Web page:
The petition to reform DSM 5 speaks with the powerful voice of more than 50 mental-health associations. Perhaps more important to APA's publishing ambitions and budgetary needs, it represents a significant percentage of the potential customers who eventually will have to decide whether or not DSM 5 is worth buying and using. Displaying its usual "the customer is always wrong" arrogance, APA has previously been dismissive of the completely reasonable recommendation that there be an independent scientific review of all controversial DSM 5 suggestions.
Here is an excerpt of the petition's most recent letter to the APA and DSM 5 leadership by the authors of the petition (the fFull text of the letter is available here):
We remain concerned about a number of the DSM-5 proposals, as well as the apparent setbacks in the development process.
- The proposal to include new disorders with relatively little empirical support and/or research literature that is relatively recent (e.g., Disruptive Mood Dysregulation Disorder)
- The lowering of diagnostic thresholds, which may result in diagnostic expansion and various iatrogenic hazards, such as inappropriate treatment and stigmatization of normative life processes. Examples include the newly proposed Minor Neurocognitive Disorder, as well as proposed changes to Generalized Anxiety Disorder, Attention Deficit/Hyperactivity Disorder, Pedophilia, and the new behavioral addictions.
- The perplexing Personality Disorders overhaul, which is an unnecessarily complex and idiosyncratic system that is likely to have little clinical utility in everyday practice.
- The development of novel scales (e.g., severity scales) with little psychometric testing rather than utilizing established standards.
In addition, we are increasingly concerned about several aspects of the development process. These are:
- Continuing delays, particularly in the drafting and field testing of the proposals.
- The substandard results of the first set of field trials, which revealed kappas below accepted reliability standards.
- The cancellation of the second set of field trials.
- The lack of formal forensic review.
- Ad hominem responses to critics.
- The hiring of a PR firm to influence the interpretation and dissemination of information about DSM-5, which is not standard scientific practice.
We understand that there have been recent attempts to locate a "middle ground" between the DSM-5 proposals and DSM-5 criticism. We believe that, given the extremity and idiosyncrasy of some of the proposed changes to the manual, this claim of a "middle ground" is more rhetorical and polemic than empirical or measured. A true middle ground, we believe, would draw on medical ethics and scientific standards to revise the proposals in a careful way that prioritizes patient safety, especially protection against unnecessary treatment, above institutional needs.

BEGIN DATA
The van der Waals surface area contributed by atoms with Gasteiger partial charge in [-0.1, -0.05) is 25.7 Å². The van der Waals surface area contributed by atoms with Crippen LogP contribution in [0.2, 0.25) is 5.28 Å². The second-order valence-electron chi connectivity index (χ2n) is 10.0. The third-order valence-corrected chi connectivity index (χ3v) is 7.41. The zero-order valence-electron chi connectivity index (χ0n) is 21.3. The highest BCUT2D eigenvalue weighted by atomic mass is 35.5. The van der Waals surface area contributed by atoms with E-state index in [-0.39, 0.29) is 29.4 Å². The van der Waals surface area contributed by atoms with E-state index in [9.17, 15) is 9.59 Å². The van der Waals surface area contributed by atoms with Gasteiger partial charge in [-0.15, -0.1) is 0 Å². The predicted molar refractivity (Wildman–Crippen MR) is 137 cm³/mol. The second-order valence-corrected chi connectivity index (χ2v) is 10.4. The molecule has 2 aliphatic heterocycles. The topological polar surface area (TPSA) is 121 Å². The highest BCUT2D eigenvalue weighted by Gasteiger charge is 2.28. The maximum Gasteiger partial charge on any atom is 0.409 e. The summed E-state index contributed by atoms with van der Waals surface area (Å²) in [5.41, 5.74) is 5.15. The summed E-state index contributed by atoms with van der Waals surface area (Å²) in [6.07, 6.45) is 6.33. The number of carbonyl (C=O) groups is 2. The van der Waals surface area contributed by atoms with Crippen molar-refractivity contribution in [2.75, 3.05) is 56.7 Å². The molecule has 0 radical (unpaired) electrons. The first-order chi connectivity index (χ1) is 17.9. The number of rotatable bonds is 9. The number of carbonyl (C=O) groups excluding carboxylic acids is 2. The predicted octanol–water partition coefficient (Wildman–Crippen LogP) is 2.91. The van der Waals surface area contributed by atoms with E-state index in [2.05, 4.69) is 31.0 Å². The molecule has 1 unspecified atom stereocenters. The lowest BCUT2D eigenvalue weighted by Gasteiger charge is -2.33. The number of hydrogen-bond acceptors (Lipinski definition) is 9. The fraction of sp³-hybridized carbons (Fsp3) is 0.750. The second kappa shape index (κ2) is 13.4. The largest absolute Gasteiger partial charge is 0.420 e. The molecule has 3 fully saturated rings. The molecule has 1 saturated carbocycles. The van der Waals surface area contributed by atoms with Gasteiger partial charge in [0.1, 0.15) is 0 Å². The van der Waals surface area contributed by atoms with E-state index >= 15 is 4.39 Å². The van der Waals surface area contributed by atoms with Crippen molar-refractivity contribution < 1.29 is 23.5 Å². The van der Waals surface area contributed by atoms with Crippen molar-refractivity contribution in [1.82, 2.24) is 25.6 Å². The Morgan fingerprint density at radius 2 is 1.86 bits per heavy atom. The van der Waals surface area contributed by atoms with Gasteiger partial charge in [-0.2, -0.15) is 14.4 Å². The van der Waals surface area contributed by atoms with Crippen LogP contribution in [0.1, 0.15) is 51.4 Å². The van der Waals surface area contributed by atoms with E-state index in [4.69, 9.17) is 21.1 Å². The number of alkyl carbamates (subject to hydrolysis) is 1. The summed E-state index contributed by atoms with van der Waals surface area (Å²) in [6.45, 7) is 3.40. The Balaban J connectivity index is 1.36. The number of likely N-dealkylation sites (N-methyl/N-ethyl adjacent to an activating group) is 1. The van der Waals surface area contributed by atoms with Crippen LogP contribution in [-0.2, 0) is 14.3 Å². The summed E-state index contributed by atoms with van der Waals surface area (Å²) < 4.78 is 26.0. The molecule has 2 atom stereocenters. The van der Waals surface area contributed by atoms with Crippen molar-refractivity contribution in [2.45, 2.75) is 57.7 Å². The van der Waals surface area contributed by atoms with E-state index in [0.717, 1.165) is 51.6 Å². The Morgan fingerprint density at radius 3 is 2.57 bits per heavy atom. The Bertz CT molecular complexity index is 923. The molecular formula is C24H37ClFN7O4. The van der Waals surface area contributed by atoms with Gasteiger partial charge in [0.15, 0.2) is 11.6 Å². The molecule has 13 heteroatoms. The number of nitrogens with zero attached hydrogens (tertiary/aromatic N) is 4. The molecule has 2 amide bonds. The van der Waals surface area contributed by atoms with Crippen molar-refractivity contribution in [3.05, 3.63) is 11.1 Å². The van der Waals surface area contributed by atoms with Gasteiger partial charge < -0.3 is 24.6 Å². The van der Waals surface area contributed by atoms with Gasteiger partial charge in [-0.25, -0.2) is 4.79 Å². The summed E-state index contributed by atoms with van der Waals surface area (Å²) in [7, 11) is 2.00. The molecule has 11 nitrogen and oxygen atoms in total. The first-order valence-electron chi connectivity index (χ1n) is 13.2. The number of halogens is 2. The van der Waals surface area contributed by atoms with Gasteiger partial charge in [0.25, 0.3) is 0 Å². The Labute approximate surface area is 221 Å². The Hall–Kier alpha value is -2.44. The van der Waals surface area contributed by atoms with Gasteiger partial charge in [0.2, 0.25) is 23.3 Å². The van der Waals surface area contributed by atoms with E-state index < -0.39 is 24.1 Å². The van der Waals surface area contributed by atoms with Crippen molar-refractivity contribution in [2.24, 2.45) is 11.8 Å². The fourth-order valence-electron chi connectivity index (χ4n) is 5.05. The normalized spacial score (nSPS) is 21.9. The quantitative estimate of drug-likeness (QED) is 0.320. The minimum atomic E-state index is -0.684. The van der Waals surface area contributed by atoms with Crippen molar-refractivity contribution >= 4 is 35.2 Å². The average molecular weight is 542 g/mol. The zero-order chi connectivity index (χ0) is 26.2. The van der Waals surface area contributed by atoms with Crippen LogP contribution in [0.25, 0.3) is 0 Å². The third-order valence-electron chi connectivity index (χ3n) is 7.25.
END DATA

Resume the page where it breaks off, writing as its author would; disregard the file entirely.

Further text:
Therefore, we would like to reiterate our call for an independent scientific review of the manual by professionals whose relationship to the DSM-5 Task Force and/or American Psychiatric Association does not constitute a conflict of interest.
As the deadline for the future manual approaches, we urge the DSM-5 Task Force and all concerned mental health professionals to examine the proposed manual with scientific and expert scrutiny. It is not only our professional standards, but also -- and most importantly -- patient care that is at stake.
DSM 5 is taking the foolhardy step of alienating its users. Its responses to critics are framed in public-relations jargon convincing to no one outside its own inner circle. Instead of PR, we need straight answers to four questions:
- How can you rush a DSM 5 to print with such low reliability?
APA's high-priced public-relations geniuses never address these questions, because not even the cleverest "image consultants" can turn this sow's ear into a silk purse.
Allen Frances is a professor emeritus at Duke University and was the chairman of the DSM-IV task force.